The 9th U.S. Circuit Court of Appeals has handed down a decision in a case that employee benefits attorneys are saying has wider implications for retirement plan sponsors and providers in an increasingly digital environment.
According to the opinion, Northrop Grumman delegated administration of its defined benefit (DB) plan to an administrative committee, which in turn contracted with Hewitt Associates, now known as Alight Solutions, to provide outside administrative services for the plan. One of Hewitt’s responsibilities was to generate statements for plan participants showing what their monthly pension benefit would be when they retired, using participant-entered assumptions.
The plaintiffs in the case requested these statements in the years leading up to their retirement using an online platform provided by Hewitt, and Hewitt mailed the statements to them on Northrop letterhead. After the plaintiffs retired and began collecting benefits in the amount the statements predicted they would, Northrop sent them notices that the statements generated by the online platform had been incorrect.
The errors in the calculation were discovered in 2016, during a transition to a new recordkeeper. In December 2016, one plaintiff was informed that his monthly retirement benefits would only be $807.89 per month rather than $2,000. In February 2017, the other plaintiff was informed that her monthly retirement benefits would be $823.93 per month rather than $1,600, and that she was required to repay more than $35,000 of the benefit she had already received.
The plaintiffs filed separate lawsuits which were combined into one. They alleged that Hewitt, the committee and Northrop had breached their fiduciary duties under the Employee Retirement Income Security Act (ERISA) and that the committee had failed to provide ERISA-required benefit information.
On appeal from the U.S. District Court for the Central District of California, the 9th Circuit agreed with the District Court that the calculation of benefits pursuant to a formula is not a fiduciary function. “We hold that plaintiffs have not alleged that Hewitt was performing a fiduciary function in miscalculating retirement benefits. As a result, Northrop and the committee did not breach a fiduciary duty by failing to ensure that Hewitt correctly calculated plaintiffs’ benefits,” the appellate court opinion states.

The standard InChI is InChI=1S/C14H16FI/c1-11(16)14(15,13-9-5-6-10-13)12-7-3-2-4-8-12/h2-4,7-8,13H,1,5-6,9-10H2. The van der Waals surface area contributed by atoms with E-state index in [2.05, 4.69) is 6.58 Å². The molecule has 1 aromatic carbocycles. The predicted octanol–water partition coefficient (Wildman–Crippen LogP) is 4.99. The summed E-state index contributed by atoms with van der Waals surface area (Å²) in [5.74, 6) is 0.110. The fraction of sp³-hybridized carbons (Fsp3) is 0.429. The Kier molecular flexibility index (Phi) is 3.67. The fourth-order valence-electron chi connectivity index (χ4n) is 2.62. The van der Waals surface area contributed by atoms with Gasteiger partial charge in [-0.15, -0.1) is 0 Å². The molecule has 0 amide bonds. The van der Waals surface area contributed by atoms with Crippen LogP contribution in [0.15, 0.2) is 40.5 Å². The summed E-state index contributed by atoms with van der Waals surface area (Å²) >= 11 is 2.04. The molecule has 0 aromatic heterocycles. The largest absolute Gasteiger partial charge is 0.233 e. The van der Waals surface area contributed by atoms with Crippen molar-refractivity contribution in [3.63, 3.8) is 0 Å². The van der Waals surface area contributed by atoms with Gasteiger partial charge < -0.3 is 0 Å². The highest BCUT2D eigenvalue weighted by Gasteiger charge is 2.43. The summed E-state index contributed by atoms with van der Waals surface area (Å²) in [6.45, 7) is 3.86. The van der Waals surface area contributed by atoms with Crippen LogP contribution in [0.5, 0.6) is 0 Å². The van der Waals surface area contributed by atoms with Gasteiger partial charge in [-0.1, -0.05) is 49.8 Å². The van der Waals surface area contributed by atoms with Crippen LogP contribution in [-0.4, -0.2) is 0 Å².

The 9th Circuit affirmed the District Court’s dismissal of the plaintiffs’ fiduciary duty claims against Northrop, the committee and Hewitt. “Calculation of pension benefits is a ministerial function that does not have a fiduciary duty attached to it,” the appellate panel said. “Even if Hewitt were a functional fiduciary with respect to some of its actions, it would not have been acting as a fiduciary when performing calculations according to the plan formula.”
Regarding the allegation that the committee had failed to provide ERISA-required benefit information, the District Court found that the plaintiffs did not adequately plead that they submitted “written” requests for pension benefit statements as required to state a claim for violation of ERISA. Although the 9th Circuit held that use of an online platform to request a pension benefit statement can satisfy the “written” request requirement, it upheld the District Court’s dismissal because the complaint did not allege that the online platform request was “written.”
Noting that no circuit has addressed whether a pension benefit estimate request via an online portal is sufficient to constitute a “written request,” the 9th Circuit said the District Court was correct to the extent that the bare allegation that the plaintiffs used an online platform to request a pension benefit estimate does not satisfy the “written request” requirement. However, it also concluded that “the statute does not limit adequate requests to only those written by hand on a piece of paper and conveyed in the postal system. In other words, an adequate electronic writing suffices.”
In an alternative to their ERISA claims, the plaintiffs asserted state-law professional negligence and negligent misrepresentation claims against Hewitt. The appellate court agreed with the District Court’s holding that plaintiffs’ state-law professional negligence and negligent misrepresentation claims were not pre-empted by ERISA because they did not have a “reference to or connection with” an ERISA plan. It said “the state-law negligent misrepresentation claim relates only to the relationship between plaintiffs and Hewitt.”
This would allow the state-law claims to move forward. However, the appellate court noted that the defendants’ briefs include attacks on the merits of the state-law claims, which the District Court did not address, so it remanded the claims back to the District Court for consideration.
In an article, Jackson Lewis attorneys said: “This case has important practical implications for plan fiduciaries and plan recordkeepers and their relationship to each other. These concepts are not limited to pension plans. Electronic systems, portals and online tools are now the primary way employee benefits are offered and administered and need to be closely managed for compliance with the requirements of ERISA and the plan.”